Fifthly. Beware of the reaction which will take place soon after reaching your field of labor. There you will find native Christians, of whose merits and demerits you cannot judge correctly without some familiar acquaintance with their language.

Some appearances will combine to disappoint and disgust you. You will meet with disappointments and discouragements … which will lead you, at first, almost to regret that you have embarked in the cause … Beware, therefore, of the reaction you will experience from a combination of all these causes, lest you become disheartened at commencing your work, or take up a prejudice against some persons and places, which will embitter you.

Sixthly. Beware of the greater reaction which will take place after you have acquired the language and become fatigued and worn out with preaching the Gospel to a disobedient and gainsaying people.

You will sometimes long for a quiet retreat, where you can find a respite from the tug of toiling at native work – the incessant, intolerable friction of the missionary grindstone. And Satan will sympathize with you in this matter; and he will present some chapel of ease … to slip out of real missionary work. Such a temptation will form the crisis of your disease. If your spiritual constitution can sustain it, you recover; if not, you die.

Seventhly. Beware of pride; not the pride of proud men, but the pride of humble men – that secret pride which is apt to grow out of the consciousness that we are esteemed by the great and good. This pride sometimes eats out the vitals of religion before its existence is suspected. In order to check it’s operations, it may be well to remember how we appear in the sight of God and how we should appear in the sight of our fellow-men … Confess your faults freely and as publicly as circumstances will require or admit …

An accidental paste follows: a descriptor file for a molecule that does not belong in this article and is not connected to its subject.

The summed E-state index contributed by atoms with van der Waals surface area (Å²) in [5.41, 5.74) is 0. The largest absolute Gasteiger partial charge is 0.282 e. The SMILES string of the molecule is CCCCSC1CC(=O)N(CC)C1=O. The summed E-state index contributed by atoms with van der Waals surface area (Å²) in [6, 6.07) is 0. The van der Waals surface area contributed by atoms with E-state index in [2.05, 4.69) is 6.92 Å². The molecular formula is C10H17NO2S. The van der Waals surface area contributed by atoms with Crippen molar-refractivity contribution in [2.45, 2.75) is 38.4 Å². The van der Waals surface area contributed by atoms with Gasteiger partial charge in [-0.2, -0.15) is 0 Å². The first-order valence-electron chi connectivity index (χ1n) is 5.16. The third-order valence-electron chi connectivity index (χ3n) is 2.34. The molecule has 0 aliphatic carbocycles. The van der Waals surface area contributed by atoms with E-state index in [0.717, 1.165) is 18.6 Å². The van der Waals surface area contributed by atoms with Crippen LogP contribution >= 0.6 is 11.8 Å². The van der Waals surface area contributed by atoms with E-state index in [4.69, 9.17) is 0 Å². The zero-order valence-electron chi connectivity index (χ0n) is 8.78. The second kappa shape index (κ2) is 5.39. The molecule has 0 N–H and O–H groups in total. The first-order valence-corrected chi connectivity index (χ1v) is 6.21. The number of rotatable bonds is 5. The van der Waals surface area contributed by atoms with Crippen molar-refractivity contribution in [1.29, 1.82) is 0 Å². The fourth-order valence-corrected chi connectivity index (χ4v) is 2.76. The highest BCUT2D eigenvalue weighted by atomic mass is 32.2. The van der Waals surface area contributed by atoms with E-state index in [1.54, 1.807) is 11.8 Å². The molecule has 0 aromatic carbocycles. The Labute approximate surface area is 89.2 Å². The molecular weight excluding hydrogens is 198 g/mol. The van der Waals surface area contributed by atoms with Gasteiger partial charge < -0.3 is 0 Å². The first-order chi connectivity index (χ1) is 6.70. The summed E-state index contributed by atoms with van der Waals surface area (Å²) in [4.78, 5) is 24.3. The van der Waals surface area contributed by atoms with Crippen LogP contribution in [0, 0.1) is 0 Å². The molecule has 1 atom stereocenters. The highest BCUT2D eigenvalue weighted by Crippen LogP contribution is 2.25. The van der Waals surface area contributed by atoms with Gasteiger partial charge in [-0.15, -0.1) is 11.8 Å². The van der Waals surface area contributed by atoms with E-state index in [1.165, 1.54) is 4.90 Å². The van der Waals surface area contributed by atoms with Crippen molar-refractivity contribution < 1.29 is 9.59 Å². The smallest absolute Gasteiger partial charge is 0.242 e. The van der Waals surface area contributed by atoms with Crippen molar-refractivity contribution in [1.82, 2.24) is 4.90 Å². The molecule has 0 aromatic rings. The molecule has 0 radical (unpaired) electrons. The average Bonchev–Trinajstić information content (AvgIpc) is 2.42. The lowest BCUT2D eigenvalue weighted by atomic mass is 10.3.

Eighthly. Never lay up money for yourselves or your families. Trust in God from day-to-day and verily you shall be fed.

Ninthly. Beware that indolence which leads to a neglect of bodily exercise. The poor health and premature death of most Europeans in the East must be eminently ascribed to the most wanton neglect of bodily exercise …

There are many points of self-denial that I should like to touch upon; but a consciousness of my own deficiency constrains me to be silent. I have also left untouched several topics of vital importance, it having been my aim to select such only as appear to me to have been not much noticed or enforced …